November 21, 2003
Jews at Langara resist
Israeli guest rebuked, Zionism called "apartheid."
PAT JOHNSON SPECIAL TO THE JEWISH BULLETIN
Jewish students at Langara College are demanding answers after
the student government forbade a pro-Israel guest from speaking,
just days after the college hosted a presentation titled Why Israel
is an Apartheid State.
The community college on Vancouver's West 49th Avenue had not been
a hot spot in the tensions that have developed on campuses across
Canada in the past couple of years, but recent events suggest that
Langara is a new front in the war of words over the Middle East.
The controversy began when members of the college's new Israel Advocacy
Club tried to book a room in the Langara student union building
and were refused. Kinney Butterfield, president and one of the founders
of the Israel Advocacy Club, said she made the requisite presentation
to the Langara Student Union (LSU) officials, explaining the nature
of the presentation to be made by Ishmael Khaldi, an Israeli Bedouin
who speaks about multiculturalism in Israel. The LSU, Langara's
elected student government, controls the student union building
where such events usually take place.
Student union officials refused to grant the club space in the building
on the basis that Khaldi had served in the Israeli military. Butterfield
pointed out that such a precedent would effectively ban any Israeli
citizen from speaking on Langara's campus, since Israel has mandatory
military service. Butterfield said she was told Israelis could speak
if they renounced their past affiliations with the IDF.
Langara Student Union officials did not respond to several interview
requests from the Bulletin, but a college administration official
expressed concern about the incident and a meeting may be set up
between college officials and Jewish students to discuss the atmosphere
on campus. The official stressed that the college has no authority
over LSU or its activities.
In the end, Khaldi was able to speak on campus because a sympathetic
faculty member booked a room on behalf of the club in the
college, not in the student-run union building.
Butterfield, along with Robert Morison, another founder of the Israel
Advocacy Club, said they have experienced discrimination and intimidation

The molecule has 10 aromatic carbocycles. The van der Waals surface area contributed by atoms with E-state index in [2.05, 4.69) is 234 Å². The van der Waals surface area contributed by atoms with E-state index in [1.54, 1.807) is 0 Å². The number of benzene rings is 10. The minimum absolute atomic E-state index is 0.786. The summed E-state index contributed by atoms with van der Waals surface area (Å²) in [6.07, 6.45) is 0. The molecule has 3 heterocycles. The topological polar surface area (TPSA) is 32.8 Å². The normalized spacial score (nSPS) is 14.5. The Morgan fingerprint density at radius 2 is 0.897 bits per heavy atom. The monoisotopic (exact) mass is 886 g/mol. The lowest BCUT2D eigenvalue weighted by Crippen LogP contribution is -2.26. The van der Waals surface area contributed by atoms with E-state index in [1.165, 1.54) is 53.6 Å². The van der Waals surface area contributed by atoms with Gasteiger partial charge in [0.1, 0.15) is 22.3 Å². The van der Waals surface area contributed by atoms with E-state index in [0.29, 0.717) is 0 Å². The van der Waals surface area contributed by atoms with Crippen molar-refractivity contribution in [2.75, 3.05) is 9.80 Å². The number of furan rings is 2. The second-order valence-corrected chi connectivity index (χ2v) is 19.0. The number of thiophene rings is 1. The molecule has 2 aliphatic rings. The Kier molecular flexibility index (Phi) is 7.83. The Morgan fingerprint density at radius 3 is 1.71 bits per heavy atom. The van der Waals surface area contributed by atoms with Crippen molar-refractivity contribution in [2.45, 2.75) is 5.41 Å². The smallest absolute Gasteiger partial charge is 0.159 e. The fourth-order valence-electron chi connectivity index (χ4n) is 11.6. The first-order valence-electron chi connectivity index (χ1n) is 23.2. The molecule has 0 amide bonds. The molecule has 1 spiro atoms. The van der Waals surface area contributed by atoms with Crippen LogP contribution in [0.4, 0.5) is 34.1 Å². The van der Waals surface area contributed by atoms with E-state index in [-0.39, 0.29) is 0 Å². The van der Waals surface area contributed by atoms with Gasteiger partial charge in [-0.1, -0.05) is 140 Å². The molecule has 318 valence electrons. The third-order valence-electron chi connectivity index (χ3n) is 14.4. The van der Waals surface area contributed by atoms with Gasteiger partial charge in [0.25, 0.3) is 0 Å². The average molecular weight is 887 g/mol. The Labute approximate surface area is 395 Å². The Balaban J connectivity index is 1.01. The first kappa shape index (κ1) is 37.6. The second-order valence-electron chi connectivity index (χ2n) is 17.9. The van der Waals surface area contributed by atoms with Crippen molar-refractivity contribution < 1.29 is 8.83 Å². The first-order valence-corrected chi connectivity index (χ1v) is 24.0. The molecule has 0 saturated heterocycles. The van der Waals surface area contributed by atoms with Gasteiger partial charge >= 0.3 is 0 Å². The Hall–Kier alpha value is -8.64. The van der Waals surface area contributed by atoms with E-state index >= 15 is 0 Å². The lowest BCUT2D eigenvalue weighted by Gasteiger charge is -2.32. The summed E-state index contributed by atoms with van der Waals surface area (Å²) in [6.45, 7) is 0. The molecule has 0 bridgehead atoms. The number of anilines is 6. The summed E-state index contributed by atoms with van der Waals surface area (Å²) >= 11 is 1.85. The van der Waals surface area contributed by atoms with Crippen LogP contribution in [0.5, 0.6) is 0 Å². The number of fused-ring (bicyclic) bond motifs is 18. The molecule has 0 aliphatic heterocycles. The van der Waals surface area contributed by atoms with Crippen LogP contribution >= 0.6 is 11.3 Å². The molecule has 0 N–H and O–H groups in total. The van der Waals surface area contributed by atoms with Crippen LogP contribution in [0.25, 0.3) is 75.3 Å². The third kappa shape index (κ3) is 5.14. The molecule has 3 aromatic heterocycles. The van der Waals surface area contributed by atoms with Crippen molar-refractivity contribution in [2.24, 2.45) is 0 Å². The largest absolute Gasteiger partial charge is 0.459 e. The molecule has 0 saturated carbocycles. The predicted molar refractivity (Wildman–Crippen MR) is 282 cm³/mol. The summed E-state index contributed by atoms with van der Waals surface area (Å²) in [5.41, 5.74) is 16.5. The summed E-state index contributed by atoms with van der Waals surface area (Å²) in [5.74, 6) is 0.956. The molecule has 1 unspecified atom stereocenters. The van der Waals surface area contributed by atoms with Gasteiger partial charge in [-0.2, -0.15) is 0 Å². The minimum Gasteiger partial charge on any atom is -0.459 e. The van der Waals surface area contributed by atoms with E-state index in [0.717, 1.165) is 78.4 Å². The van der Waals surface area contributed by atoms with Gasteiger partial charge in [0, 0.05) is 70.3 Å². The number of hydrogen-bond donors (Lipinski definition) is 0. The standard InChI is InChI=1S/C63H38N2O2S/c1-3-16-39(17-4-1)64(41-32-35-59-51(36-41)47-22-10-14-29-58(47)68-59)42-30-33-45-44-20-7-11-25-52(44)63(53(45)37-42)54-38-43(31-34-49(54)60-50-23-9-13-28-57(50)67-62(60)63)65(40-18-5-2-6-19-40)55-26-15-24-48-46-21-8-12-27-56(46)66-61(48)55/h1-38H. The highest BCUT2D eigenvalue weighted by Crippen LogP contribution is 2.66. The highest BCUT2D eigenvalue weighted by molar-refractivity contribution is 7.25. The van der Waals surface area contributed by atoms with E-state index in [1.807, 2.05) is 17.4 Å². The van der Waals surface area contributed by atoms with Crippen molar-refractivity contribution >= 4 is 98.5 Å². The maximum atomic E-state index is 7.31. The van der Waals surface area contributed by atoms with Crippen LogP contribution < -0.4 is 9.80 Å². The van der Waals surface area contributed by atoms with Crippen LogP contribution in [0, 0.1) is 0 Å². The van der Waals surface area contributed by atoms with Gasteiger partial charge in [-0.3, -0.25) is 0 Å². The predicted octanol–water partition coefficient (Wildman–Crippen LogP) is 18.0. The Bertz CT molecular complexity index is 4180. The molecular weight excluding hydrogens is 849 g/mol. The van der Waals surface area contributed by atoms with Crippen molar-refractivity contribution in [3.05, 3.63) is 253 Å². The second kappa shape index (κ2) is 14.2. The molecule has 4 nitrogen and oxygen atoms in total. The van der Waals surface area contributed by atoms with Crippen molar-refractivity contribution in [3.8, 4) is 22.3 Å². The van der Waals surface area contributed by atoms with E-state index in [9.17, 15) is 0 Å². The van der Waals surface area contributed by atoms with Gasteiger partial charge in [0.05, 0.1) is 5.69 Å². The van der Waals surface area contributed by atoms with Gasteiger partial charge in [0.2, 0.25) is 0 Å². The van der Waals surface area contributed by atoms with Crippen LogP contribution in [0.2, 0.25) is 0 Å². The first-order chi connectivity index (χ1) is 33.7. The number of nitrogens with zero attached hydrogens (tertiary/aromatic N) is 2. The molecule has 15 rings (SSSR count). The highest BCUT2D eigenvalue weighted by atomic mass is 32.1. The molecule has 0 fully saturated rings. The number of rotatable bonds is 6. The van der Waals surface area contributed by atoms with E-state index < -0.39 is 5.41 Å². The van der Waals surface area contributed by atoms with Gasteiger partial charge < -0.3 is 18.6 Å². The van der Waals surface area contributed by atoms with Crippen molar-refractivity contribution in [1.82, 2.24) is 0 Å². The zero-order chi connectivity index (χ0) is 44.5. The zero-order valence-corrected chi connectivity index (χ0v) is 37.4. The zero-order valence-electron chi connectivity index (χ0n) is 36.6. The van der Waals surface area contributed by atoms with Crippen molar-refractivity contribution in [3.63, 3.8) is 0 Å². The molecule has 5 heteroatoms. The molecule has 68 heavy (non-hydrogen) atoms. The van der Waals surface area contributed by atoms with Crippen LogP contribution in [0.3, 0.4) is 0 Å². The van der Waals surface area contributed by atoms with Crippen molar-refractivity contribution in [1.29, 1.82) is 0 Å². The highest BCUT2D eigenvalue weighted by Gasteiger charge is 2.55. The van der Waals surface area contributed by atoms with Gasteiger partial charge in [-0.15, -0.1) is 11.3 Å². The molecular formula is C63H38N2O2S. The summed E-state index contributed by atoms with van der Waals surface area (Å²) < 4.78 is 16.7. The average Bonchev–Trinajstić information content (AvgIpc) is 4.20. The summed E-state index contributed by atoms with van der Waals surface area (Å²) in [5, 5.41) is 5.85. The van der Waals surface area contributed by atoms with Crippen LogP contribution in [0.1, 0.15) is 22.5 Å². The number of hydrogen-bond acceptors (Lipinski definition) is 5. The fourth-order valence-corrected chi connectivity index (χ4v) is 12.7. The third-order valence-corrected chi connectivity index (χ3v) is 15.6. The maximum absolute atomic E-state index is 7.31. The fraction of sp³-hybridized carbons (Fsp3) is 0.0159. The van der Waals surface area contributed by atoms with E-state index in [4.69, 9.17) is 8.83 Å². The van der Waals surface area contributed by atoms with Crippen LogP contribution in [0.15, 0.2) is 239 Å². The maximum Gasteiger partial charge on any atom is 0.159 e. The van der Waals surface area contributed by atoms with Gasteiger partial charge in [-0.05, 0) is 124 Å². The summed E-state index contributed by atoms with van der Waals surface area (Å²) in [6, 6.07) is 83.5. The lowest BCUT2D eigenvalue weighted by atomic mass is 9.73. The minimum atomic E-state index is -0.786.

on campus. Because the LSU controls almost all of the public bulletin
boards on campus, the Israel Advocacy Club has been unable to advertise
some of their events, leaving the handful of active members to hand-distribute
notices. When they have been granted permission to post notices,
Butterfield said, they were subjected to ridicule by LSU officials.
Any poster affixed to an LSU bulletin board must be approved by
an LSU official. Butterfield said that when LSU has approved postings,
they have often done so accompanied by disparaging comments, such
as implying that the posters were lies.
Butterfield and Morrison also say they were intimidated by another
student who boarded their bus. Apparently because Morrison and Butterfield
have "We stand with Israel" buttons on their backpacks,
Butterfield said the other student took a button reading "Globalize
the intifada" off his own backpack, placed it on his shirt
and stared menacingly at them.
The booking dispute seems likely to be the beginning, not the end,
of problems on the college campus, but Jewish students are better
prepared this year than last to respond to discrimination or harassment
As a result of deep divisions on Canadian campuses, including violent
clashes at Montreal's Concordia University, national Jewish organizations
and individual donors have made funds available to Jewish campus
groups like Hillel, which operates primarily out of the University
of British Columbia campus.
Eyal Lichtmann, director of Hillel Vancouver, said the Langara occurrence
is a worrisome development on a campus where little conflict was
"What we have at Langara now is what we have at SFU,"
said Lichtmann, referring to the Simon Fraser University campus,
which had been criticized as increasingly inhospitable to Jewish
students last year, due to a series of hostile anti-Israeli newspaper
articles and events. A less hostile student government was elected
this year. After a successful Israel Week at both Simon Fraser and
UBC last year, Jewish students on those campuses were encouraged
by the response they received from fellow students. Perhaps because
of the increased activism of Hillel, anti-Israel activism has moved
out from the larger university campuses into smaller community colleges.
Lichtmann speculates this may be a strategy based on the assumption
that there are fewer Jewish students at smaller institutions. Lichtmann
thinks the strong response launched by Butterfield, Morrison and
their club took the anti-Israel activists by surprise.
"They didn't expect us to organize there," he said.
Lichtmann commended the Langara Israel Advocacy Club members for
what he called their mature, responsible approach to the difficulties.
He also insisted that Jewish and other Zionist students have been
able to respond to such incidents with greater strength because
of additional funding Hillel Vancouver received in the past year,
which has permitted the creation of two new staff positions, including
an outreach co-ordinator and a director of Israel affairs.
Under a surprising new deal reached last month, the structure of
Canada's national Jewish organizations will be massively altered
and a new Council for Israel and Jewish Advocacy (CIJA) has been
created. Part of the impetus for the reorganization was a feeling
that more advocacy needed to be done across Canada, but a significant
part of the new structure is aimed directly at advocacy on campuses,
where some of the most alarming anti-Zionist and anti-Semitic rhetoric
Pat Johnson is a native Vancouverite, a journalist and